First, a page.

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Thread: MATH2601 Linear Algebra/Group Theory Questions

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    Ancient Orator leehuan's Avatar
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    Re: MATH2601 Linear Algebra/Group Theory Questions

    So that part makes sense now.

    How do we complete the proof if |H| = 1?

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    Re: MATH2601 Linear Algebra/Group Theory Questions

    Quote Originally Posted by leehuan View Post
    So that part makes sense now.

    How do we complete the proof if |H| = 1?
    That can only happen if a = e (the identity). Take a to be any other element in G (there must be at least one other element since G has prime order, which implies |G| is at least 2), and the result will follow (since |H| won't be able to be 1).
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    Re: MATH2601 Linear Algebra/Group Theory Questions



    The questions were



    For the first one I claimed it was true by using a uniqueness result


    and by pairing T(v) with 0. But I can't figure out why this argument does not work for the second one?

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    Re: MATH2601 Linear Algebra/Group Theory Questions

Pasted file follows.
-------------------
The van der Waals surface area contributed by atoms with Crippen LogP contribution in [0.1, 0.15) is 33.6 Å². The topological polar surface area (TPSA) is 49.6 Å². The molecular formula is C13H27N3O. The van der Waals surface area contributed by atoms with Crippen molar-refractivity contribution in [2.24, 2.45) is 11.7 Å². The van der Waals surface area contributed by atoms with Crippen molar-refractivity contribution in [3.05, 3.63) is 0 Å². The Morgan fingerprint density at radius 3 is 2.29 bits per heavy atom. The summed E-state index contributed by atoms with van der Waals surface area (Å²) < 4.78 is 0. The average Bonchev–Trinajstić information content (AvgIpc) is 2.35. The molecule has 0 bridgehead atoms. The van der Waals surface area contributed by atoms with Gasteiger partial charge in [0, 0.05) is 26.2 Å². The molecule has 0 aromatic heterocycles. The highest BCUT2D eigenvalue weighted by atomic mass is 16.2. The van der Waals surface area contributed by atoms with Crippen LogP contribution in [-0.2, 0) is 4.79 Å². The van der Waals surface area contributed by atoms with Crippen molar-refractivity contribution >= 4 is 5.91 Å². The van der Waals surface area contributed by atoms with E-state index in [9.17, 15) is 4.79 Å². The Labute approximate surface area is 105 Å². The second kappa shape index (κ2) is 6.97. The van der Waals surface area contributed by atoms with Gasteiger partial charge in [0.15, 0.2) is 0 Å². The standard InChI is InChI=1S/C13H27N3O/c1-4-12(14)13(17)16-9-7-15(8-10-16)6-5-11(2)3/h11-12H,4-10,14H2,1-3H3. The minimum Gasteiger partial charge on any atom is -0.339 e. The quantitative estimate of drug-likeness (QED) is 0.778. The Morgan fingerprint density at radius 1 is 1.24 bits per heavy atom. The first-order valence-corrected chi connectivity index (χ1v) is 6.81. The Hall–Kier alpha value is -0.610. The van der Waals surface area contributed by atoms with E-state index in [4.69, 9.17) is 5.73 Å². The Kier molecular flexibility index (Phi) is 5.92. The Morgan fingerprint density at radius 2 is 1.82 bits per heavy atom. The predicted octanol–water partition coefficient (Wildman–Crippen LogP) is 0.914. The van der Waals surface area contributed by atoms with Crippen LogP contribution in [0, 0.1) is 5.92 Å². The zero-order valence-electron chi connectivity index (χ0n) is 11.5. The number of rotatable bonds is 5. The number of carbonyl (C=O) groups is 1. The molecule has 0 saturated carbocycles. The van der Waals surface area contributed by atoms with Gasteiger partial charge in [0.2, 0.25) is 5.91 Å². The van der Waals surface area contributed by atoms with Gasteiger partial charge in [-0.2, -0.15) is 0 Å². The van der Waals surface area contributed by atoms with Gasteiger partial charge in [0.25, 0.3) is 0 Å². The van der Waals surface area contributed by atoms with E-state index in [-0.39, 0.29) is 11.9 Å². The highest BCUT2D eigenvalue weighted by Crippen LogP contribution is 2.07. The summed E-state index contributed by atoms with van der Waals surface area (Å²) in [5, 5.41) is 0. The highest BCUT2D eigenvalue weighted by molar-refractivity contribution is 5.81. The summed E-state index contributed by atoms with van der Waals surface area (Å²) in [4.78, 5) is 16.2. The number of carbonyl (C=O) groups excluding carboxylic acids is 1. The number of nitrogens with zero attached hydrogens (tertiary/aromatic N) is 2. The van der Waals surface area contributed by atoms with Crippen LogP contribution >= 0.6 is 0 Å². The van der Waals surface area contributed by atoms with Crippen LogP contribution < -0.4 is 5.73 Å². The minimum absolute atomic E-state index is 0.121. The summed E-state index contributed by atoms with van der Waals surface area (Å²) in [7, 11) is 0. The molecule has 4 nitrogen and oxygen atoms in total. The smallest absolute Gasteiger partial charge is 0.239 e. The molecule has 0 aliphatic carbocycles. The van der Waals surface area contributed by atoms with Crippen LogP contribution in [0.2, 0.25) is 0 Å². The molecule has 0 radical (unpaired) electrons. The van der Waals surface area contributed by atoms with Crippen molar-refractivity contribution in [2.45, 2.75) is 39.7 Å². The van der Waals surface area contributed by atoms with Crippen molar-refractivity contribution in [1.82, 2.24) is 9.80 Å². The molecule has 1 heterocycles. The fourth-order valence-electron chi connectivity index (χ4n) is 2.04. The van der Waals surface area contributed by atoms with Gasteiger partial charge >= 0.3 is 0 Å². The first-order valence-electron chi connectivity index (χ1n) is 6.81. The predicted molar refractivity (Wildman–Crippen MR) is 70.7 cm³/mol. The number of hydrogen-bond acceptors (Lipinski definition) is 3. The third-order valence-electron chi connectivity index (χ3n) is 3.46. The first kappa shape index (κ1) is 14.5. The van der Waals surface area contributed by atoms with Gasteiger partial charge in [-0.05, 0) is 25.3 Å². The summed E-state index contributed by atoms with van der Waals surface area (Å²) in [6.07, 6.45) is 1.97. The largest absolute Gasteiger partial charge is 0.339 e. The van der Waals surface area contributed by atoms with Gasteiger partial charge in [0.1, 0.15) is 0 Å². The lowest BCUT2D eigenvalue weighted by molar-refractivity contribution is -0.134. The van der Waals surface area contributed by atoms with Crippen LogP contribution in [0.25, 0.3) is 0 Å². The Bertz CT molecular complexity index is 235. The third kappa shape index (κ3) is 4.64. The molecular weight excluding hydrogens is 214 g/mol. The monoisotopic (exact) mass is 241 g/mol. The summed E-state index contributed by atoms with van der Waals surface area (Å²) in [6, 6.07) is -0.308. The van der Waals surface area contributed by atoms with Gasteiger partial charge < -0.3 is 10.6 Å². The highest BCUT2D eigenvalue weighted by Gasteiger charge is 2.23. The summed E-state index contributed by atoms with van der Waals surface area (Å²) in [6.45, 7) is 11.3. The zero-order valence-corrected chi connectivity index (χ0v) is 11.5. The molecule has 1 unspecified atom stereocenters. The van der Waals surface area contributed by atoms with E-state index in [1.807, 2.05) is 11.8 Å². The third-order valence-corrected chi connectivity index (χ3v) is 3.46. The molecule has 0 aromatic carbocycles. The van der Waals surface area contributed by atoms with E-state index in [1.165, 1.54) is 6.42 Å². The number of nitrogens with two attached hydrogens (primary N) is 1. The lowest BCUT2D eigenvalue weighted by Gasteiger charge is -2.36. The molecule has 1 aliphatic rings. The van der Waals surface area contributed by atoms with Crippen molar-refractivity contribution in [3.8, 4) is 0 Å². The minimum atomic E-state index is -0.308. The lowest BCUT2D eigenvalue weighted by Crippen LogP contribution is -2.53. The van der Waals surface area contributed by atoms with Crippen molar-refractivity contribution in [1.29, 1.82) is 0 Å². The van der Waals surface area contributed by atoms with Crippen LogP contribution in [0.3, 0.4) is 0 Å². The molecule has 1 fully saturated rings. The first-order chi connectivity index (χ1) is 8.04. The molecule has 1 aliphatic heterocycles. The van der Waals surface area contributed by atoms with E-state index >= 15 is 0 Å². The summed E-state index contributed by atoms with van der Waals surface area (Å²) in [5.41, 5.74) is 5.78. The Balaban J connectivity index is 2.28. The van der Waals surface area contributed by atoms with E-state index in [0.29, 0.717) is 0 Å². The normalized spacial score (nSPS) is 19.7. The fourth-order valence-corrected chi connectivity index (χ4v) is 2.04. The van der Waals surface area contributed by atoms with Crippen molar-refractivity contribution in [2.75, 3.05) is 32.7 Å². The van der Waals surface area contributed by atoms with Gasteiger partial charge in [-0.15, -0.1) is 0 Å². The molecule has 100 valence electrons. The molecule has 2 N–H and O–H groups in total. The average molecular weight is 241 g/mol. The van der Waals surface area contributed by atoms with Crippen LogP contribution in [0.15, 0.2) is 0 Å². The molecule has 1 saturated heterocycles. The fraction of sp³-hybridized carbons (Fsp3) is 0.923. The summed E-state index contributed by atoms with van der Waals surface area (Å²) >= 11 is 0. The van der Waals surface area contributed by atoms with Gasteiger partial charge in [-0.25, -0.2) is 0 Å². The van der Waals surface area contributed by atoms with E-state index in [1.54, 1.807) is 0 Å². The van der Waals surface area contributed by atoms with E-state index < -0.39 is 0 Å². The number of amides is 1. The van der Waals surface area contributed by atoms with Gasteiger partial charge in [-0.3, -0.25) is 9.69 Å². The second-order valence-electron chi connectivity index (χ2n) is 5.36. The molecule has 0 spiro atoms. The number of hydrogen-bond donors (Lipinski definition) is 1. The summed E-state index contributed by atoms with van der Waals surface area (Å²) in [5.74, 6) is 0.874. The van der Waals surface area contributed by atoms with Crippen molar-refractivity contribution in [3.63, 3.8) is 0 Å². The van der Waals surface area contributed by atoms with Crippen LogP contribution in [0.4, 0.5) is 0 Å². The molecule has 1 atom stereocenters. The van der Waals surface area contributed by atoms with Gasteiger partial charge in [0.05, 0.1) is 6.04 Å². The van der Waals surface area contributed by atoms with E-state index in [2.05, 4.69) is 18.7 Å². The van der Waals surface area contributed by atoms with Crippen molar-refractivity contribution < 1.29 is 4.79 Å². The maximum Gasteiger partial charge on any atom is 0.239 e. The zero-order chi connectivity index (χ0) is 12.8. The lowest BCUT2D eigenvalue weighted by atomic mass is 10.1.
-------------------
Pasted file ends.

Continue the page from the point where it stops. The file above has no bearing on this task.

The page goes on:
Why do you think that "uniqueness result" is true? Add anything orthogonal to x to y and you won't change the inner product of x with it.

    (Also the truth of b) is (perhaps surprisingly) dependent on the field your vector space is over.)
    Last edited by seanieg89; 6 Apr 2017 at 4:44 PM.
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    Re: MATH2601 Linear Algebra/Group Theory Questions

    Quote Originally Posted by leehuan View Post


    The questions were



    For the first one I claimed it was true by using a uniqueness result


    and by pairing T(v) with 0. But I can't figure out why this argument does not work for the second one?
    For a), we can do it like this: since T is from V -> V and < u, T(v) > = 0 for all u, v in V, for each v, just take u = T(v), and the result will follow.
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    Re: MATH2601 Linear Algebra/Group Theory Questions

    Is there an intuitive explanation for this?

    Let T be a linear map on a finite-dimensional inner product space V

    Then T is an isometry iff T is unitary

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    Re: MATH2601 Linear Algebra/Group Theory Questions





    So the question is obviously easy first year stuff. I'd prove linear independence and then use dim(V) = B to deduce that it's a basis.

    However, for the linearly independence step



    I just want a validity check because I'm having second doubts. Mostly because no solutions made a remark on this.
    I differentiated w.r.t t and then subbed in t=2 to prove c1 = 0. (And then repeated this to show c2 = c3 = 0.) Is this ok?

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    Re: MATH2601 Linear Algebra/Group Theory Questions

    Quote Originally Posted by leehuan View Post




    So the question is obviously easy first year stuff. I'd prove linear independence and then use dim(V) = B to deduce that it's a basis.

    However, for the linearly independence step